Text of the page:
Youth friendly centres improve access to reproductive health
Wednesday, October 2nd, 2019
Silvia Kerubo had news for her boyfriend. The 17-year-old wanted him to be the first person to know. She watched as his lips curled into a wry smile as she announced to him that she was pregnant.
“I’m sure you have been seeing other people as well. Count me out on this one. Go look for the father,” he said as she stood motionless as his words sunk in.
A few months before the incident, Silvia had completed her secondary school and started a relationship with the young man from the neighbourhood.
When she found out she was pregnant, she was shocked, yet the two had been having sex for months. “My boyfriend and I did not use any protection. I did not think it was necessary.
Besides, I had heard from friends that using condoms reduced the pleasure of sex,” she says.
Back at their small house in Githurai 44, where Silvia lived with her mother and two siblings, she was met with a cold reception.
“My mother was disappointed that I was pregnant. As a single mother, she had struggled to take me through school,” says the first-born. Like her boyfriend, her mother told her that she was on her own.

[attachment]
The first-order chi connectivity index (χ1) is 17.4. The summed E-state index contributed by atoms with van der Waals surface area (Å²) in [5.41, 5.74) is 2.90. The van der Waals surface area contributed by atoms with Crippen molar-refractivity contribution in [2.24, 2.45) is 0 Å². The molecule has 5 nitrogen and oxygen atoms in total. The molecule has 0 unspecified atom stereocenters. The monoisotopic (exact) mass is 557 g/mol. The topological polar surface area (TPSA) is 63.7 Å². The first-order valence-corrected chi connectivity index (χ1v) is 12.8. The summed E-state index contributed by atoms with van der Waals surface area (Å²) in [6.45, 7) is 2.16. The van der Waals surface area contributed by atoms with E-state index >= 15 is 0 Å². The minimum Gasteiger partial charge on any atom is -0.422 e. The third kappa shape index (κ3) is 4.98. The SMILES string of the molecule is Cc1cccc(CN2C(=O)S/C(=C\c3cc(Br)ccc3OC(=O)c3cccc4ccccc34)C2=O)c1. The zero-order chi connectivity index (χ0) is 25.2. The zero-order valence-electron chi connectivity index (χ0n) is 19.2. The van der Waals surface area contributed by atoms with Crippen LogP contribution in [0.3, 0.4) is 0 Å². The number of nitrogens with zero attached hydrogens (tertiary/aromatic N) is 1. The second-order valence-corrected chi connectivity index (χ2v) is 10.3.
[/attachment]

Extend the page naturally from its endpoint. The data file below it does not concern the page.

So, she left home and began doing casual jobs at a small hotel in Ngara to raise money to fend for herself and her unborn child. That was two years ago.
Silvia is not the only teenage girl that had no basic reproductive knowledge prior to her sexual debut.
She was among 378,497 adolescent girls in Kenya aged between 10 and 19 who became pregnant between July 2016 and June 2017 based on statistics by District Health Information System (DHIS).
Among these, 28,932 girls were aged 10-14 with the rest (349,465) aged 15-19 years. In 2018, an estimated 437,302 adolescent girls aged 10-19 years became pregnant, representing a 28 per cent increase from 2017.
Kigen Korir, Programme Officer, Adolescents & Youth at the United Nations Populations Fund (UNFPA) says teen pregnancy menace is attributable to several factors.
“There is poverty, where 26 per cent of girls from poor backgrounds experience teenage pregnancy compared to 10 per cent from wealthy backgrounds; lack of education, where 33 per cent of girls without education or with only primary education experience teenage pregnancy compared 12 per cent of girls with secondary education,” he says.
At the Githurai Youth Empowerment Centre in Githurai 44, where Silvia first went for family planning services, green trees surround the dusty yard.
A wide door of the pale blue and white building is plastered with posters with various reproductive health messages. Loud music blares from speakers outside, where a group of youths is engrossed in endless banter.
Inside, there are leaflets, condoms, examination rooms and a suggestion box. There are more youths occupying benches, eagerly waiting for their turn with a health worker.
Girls still vulnerable
Silvia joined the centre last year, and has learnt a lot about safe sex, undergone breast cancer, cervical cancer and HIV-Aids screenings as well as acquired life skills.